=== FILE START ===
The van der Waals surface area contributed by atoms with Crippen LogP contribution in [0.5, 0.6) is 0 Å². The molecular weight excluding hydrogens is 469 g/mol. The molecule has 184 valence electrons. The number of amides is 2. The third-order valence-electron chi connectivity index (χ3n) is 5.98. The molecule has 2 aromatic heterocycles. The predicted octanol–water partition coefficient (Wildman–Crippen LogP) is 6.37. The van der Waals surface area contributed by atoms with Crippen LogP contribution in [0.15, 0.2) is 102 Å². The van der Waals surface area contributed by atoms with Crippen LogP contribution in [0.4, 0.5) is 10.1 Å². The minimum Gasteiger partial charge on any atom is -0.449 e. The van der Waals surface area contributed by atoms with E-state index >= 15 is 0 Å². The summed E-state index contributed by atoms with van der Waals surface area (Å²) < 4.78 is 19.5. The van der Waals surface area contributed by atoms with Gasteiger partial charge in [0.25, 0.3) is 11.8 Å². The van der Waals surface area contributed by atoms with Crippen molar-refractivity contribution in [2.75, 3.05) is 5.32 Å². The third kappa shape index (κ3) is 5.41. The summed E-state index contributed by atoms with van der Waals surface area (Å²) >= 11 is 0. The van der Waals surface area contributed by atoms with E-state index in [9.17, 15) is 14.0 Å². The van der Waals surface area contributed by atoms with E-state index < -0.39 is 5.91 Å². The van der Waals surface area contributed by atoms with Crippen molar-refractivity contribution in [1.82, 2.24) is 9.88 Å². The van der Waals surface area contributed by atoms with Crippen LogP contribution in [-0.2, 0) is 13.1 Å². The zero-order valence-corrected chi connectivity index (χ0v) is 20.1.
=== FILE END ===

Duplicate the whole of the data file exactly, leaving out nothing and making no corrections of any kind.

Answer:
The van der Waals surface area contributed by atoms with Crippen LogP contribution in [0.5, 0.6) is 0 Å². The molecular weight excluding hydrogens is 469 g/mol. The molecule has 184 valence electrons. The number of amides is 2. The third-order valence-electron chi connectivity index (χ3n) is 5.98. The molecule has 2 aromatic heterocycles. The predicted octanol–water partition coefficient (Wildman–Crippen LogP) is 6.37. The van der Waals surface area contributed by atoms with Crippen LogP contribution in [0.15, 0.2) is 102 Å². The van der Waals surface area contributed by atoms with Crippen LogP contribution in [0.4, 0.5) is 10.1 Å². The minimum Gasteiger partial charge on any atom is -0.449 e. The van der Waals surface area contributed by atoms with E-state index >= 15 is 0 Å². The summed E-state index contributed by atoms with van der Waals surface area (Å²) < 4.78 is 19.5. The van der Waals surface area contributed by atoms with Gasteiger partial charge in [0.25, 0.3) is 11.8 Å². The van der Waals surface area contributed by atoms with Crippen molar-refractivity contribution in [2.75, 3.05) is 5.32 Å². The third kappa shape index (κ3) is 5.41. The summed E-state index contributed by atoms with van der Waals surface area (Å²) >= 11 is 0. The van der Waals surface area contributed by atoms with E-state index in [9.17, 15) is 14.0 Å². The van der Waals surface area contributed by atoms with E-state index < -0.39 is 5.91 Å². The van der Waals surface area contributed by atoms with Crippen molar-refractivity contribution in [1.82, 2.24) is 9.88 Å². The van der Waals surface area contributed by atoms with Crippen LogP contribution in [-0.2, 0) is 13.1 Å². The zero-order valence-corrected chi connectivity index (χ0v) is 20.1.